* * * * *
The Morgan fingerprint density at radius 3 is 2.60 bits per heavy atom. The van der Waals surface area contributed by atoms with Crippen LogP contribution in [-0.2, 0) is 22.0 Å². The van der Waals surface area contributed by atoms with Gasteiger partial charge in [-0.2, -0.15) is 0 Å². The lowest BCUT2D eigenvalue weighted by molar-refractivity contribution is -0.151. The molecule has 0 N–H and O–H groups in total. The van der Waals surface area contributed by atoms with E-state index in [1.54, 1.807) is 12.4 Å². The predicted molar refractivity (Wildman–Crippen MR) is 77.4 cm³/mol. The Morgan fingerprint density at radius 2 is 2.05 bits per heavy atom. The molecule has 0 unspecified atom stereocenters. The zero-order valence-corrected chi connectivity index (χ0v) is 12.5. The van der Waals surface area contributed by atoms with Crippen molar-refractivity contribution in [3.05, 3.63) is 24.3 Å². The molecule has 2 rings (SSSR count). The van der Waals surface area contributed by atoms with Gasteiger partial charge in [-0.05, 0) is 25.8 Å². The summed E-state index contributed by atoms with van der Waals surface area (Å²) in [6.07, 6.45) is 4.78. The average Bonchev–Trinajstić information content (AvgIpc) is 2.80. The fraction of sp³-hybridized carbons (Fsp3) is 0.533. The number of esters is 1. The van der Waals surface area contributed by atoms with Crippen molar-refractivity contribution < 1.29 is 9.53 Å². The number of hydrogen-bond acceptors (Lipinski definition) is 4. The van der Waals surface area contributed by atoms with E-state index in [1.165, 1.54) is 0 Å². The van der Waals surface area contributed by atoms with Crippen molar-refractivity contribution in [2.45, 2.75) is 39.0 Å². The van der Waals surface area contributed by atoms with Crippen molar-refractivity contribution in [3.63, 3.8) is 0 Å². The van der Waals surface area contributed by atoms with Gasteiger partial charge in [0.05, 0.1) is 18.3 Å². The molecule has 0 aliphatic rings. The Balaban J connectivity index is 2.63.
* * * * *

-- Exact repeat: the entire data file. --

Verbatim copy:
The Morgan fingerprint density at radius 3 is 2.60 bits per heavy atom. The van der Waals surface area contributed by atoms with Crippen LogP contribution in [-0.2, 0) is 22.0 Å². The van der Waals surface area contributed by atoms with Gasteiger partial charge in [-0.2, -0.15) is 0 Å². The lowest BCUT2D eigenvalue weighted by molar-refractivity contribution is -0.151. The molecule has 0 N–H and O–H groups in total. The van der Waals surface area contributed by atoms with E-state index in [1.54, 1.807) is 12.4 Å². The predicted molar refractivity (Wildman–Crippen MR) is 77.4 cm³/mol. The Morgan fingerprint density at radius 2 is 2.05 bits per heavy atom. The molecule has 0 unspecified atom stereocenters. The zero-order valence-corrected chi connectivity index (χ0v) is 12.5. The van der Waals surface area contributed by atoms with Crippen molar-refractivity contribution in [3.05, 3.63) is 24.3 Å². The molecule has 2 rings (SSSR count). The van der Waals surface area contributed by atoms with Gasteiger partial charge in [-0.05, 0) is 25.8 Å². The summed E-state index contributed by atoms with van der Waals surface area (Å²) in [6.07, 6.45) is 4.78. The average Bonchev–Trinajstić information content (AvgIpc) is 2.80. The fraction of sp³-hybridized carbons (Fsp3) is 0.533. The number of esters is 1. The van der Waals surface area contributed by atoms with Crippen molar-refractivity contribution < 1.29 is 9.53 Å². The number of hydrogen-bond acceptors (Lipinski definition) is 4. The van der Waals surface area contributed by atoms with E-state index in [1.165, 1.54) is 0 Å². The van der Waals surface area contributed by atoms with Crippen molar-refractivity contribution in [2.45, 2.75) is 39.0 Å². The van der Waals surface area contributed by atoms with Crippen molar-refractivity contribution in [3.63, 3.8) is 0 Å². The van der Waals surface area contributed by atoms with Gasteiger partial charge in [0.05, 0.1) is 18.3 Å². The molecule has 0 aliphatic rings. The Balaban J connectivity index is 2.63.